Eating seasonally is an environmentally beneficial and physiologically healthy way to enjoy the fresh produce in your community. Although many places in the world can grow several types of fresh fruits and vegetables throughout the year, many parts of the United States mainland can only grow certain crops in the fall and winter. Use our winter harvest guide to find out what fruits and veggies are best to enjoy at this time of year.
Tips on where to buy your produce
To ensure the freshness and nutrient density of your fresh produce, it’s best to buy it at a farmers market or directly from a CSA, farm or other local food growing operation. Each vegetable and fruit has an opportune harvest window, and an experienced and motivated organic farmer will know when to harvest what to make sure you have tender and tasty produce.
Many vegetables and fruits suffer through frosts and are not as enjoyable if harvested after an overnight freeze, whilst others finish their ripening through a frost. Knowing some of the environmental and physiological cues for vegetable harvests will help you determine when to look for a particular fruit or vegetable at your local farm stand.
Some brassicas, such as cabbage, cauliflower and hardy varieties of kale, can withstand frost. Light overnight freezes will actually sweeten these crops, as the cold snap signals the plant to produce as much sugar as possible before it’s lifecycle is over. In areas with milder winters, these crops can be grown throughout the winter, or grown in a hoop house or greenhouse in areas with colder winters.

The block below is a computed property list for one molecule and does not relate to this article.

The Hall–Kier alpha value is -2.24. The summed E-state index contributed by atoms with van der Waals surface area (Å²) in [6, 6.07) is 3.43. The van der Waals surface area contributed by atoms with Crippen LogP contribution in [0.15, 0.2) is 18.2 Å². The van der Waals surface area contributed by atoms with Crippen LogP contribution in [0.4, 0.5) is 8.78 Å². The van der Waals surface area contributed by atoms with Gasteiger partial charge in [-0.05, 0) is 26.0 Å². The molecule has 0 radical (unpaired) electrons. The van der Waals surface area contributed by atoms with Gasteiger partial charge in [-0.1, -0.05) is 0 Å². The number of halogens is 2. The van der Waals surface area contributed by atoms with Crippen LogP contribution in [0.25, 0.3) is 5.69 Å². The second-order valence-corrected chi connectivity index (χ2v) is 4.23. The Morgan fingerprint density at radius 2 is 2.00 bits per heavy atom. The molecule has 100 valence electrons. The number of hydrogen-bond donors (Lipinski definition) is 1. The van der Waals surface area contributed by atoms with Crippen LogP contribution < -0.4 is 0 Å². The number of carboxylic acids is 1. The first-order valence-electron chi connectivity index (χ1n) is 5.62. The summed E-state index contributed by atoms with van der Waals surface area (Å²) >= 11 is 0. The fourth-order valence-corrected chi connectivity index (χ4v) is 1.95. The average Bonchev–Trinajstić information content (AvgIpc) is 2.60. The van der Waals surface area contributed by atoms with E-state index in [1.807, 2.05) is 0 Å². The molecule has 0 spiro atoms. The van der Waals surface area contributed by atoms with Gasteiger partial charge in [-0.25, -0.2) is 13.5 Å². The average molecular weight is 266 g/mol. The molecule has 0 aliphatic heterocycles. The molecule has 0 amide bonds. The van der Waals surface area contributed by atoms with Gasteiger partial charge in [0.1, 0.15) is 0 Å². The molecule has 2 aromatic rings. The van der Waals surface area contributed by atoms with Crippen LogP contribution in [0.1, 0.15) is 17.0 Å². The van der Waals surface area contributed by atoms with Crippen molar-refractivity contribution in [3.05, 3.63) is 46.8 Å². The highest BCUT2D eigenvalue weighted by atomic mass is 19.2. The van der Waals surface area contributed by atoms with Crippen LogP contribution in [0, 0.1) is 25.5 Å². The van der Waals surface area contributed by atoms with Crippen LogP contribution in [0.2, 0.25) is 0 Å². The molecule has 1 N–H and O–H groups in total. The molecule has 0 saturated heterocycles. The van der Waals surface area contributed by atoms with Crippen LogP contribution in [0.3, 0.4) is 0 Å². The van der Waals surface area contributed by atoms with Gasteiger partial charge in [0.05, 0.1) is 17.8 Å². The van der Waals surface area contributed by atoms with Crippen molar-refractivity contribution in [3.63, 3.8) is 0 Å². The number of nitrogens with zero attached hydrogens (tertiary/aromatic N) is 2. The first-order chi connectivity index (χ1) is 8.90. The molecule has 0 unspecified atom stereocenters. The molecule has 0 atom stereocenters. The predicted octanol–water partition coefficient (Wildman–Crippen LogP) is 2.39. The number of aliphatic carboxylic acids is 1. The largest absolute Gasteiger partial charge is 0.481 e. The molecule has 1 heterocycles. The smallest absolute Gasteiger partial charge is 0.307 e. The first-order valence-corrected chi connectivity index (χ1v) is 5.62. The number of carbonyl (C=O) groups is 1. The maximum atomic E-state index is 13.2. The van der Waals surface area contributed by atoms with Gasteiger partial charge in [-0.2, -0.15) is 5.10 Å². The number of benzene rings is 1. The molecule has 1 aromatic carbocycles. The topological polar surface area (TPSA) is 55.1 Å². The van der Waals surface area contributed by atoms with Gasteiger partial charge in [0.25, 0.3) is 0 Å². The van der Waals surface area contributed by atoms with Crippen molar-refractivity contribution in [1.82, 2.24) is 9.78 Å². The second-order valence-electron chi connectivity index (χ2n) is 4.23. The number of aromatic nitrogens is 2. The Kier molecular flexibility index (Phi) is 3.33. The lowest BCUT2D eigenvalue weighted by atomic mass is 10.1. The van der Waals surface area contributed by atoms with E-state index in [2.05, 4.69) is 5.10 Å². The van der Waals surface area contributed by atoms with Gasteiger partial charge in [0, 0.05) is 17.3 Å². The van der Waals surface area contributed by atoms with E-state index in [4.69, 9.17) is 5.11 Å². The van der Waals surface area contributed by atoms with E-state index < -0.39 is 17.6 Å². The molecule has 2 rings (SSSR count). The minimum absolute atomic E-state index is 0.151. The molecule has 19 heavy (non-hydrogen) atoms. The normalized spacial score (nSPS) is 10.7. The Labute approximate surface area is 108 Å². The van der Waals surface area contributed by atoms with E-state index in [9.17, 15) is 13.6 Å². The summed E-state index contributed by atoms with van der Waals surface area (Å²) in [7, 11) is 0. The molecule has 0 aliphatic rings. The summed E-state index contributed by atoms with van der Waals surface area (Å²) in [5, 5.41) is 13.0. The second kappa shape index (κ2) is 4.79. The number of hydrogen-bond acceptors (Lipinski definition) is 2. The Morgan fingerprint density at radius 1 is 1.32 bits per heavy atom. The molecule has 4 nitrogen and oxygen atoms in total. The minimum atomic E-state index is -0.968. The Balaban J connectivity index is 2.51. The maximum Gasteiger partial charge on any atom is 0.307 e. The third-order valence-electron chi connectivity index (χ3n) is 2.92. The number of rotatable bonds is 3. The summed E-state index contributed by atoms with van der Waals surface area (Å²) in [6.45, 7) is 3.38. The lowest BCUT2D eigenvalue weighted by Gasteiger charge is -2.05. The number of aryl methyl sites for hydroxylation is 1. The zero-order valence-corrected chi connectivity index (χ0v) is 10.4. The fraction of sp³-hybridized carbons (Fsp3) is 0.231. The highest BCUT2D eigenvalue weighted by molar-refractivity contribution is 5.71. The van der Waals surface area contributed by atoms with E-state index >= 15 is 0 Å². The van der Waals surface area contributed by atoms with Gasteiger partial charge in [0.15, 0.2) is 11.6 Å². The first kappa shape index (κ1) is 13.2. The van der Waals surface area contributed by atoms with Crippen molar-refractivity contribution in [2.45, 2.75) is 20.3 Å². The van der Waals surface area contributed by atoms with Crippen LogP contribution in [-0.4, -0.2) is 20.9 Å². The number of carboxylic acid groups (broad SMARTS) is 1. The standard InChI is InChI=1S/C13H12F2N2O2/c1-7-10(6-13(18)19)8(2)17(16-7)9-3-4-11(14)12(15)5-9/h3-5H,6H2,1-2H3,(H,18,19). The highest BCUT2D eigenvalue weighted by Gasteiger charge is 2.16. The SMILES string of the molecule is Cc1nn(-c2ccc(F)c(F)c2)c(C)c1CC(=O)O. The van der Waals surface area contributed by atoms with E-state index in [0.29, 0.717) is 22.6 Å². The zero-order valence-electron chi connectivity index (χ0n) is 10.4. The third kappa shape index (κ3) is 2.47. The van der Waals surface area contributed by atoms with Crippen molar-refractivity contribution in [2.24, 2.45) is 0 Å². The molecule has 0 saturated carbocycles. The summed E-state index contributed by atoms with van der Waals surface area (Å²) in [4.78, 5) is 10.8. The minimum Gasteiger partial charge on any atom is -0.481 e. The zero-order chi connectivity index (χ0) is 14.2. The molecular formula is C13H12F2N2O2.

Some root vegetables can over winter in the ground if they are properly mulched. Root vegetables are a staple in many winter recipes, as they are hearty, warming and full of essential minerals and vitamins that keep us healthy through the cold season. Look for firm, smooth skinned root vegetables such as potatoes, beets, turnips, rutabaga and parsnips and store them in a cool and dark environment.
From the Organic Authority Files
Squash is the ultimate autumn harvest crop, but can keep just fine up to a year on a shelf in a dry place with good ventilation. Winter squashes are delicious and add a wonderful flavor to many dishes such as soups, stews, and salads. Squash puree can even be used as a base for baked goods such as bread, cookies and pastries.
Late season apples, such as Sierra Beauty's and Newtown Pippin's, are perfect for salads, sauces and baking. Pomegranates and persimmons are also great for adding a bit of sweetness to your winter dishes, and often don't show up at markets until December.
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